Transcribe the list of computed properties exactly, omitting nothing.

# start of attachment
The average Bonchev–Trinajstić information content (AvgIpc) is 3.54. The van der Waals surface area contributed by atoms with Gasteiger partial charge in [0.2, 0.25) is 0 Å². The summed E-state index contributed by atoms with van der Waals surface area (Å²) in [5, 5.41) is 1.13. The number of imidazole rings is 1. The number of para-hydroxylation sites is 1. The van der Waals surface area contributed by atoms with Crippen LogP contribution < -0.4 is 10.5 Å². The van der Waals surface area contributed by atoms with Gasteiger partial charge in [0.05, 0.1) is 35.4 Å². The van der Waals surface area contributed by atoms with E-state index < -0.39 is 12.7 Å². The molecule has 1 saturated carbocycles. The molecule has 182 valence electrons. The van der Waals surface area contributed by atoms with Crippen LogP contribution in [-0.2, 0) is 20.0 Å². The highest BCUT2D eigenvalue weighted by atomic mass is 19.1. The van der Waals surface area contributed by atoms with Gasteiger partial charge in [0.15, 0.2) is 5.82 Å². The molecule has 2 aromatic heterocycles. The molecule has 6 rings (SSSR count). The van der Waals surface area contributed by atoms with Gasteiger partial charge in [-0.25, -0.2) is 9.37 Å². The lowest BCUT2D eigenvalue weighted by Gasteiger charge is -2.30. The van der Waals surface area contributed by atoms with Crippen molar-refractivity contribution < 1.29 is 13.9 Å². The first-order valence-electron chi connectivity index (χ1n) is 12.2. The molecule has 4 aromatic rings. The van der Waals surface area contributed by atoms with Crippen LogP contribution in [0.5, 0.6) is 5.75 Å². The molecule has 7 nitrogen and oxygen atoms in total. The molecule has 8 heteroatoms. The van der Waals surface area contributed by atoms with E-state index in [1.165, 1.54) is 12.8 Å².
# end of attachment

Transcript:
The average Bonchev–Trinajstić information content (AvgIpc) is 3.54. The van der Waals surface area contributed by atoms with Gasteiger partial charge in [0.2, 0.25) is 0 Å². The summed E-state index contributed by atoms with van der Waals surface area (Å²) in [5, 5.41) is 1.13. The number of imidazole rings is 1. The number of para-hydroxylation sites is 1. The van der Waals surface area contributed by atoms with Crippen LogP contribution < -0.4 is 10.5 Å². The van der Waals surface area contributed by atoms with Gasteiger partial charge in [0.05, 0.1) is 35.4 Å². The van der Waals surface area contributed by atoms with E-state index < -0.39 is 12.7 Å². The molecule has 1 saturated carbocycles. The molecule has 182 valence electrons. The van der Waals surface area contributed by atoms with Crippen LogP contribution in [-0.2, 0) is 20.0 Å². The highest BCUT2D eigenvalue weighted by atomic mass is 19.1. The van der Waals surface area contributed by atoms with Gasteiger partial charge in [0.15, 0.2) is 5.82 Å². The molecule has 2 aromatic heterocycles. The molecule has 6 rings (SSSR count). The van der Waals surface area contributed by atoms with Gasteiger partial charge in [-0.25, -0.2) is 9.37 Å². The lowest BCUT2D eigenvalue weighted by Gasteiger charge is -2.30. The van der Waals surface area contributed by atoms with Crippen molar-refractivity contribution < 1.29 is 13.9 Å². The first-order valence-electron chi connectivity index (χ1n) is 12.2. The molecule has 4 aromatic rings. The van der Waals surface area contributed by atoms with Crippen LogP contribution in [0.5, 0.6) is 5.75 Å². The molecule has 7 nitrogen and oxygen atoms in total. The molecule has 8 heteroatoms. The van der Waals surface area contributed by atoms with E-state index in [1.165, 1.54) is 12.8 Å².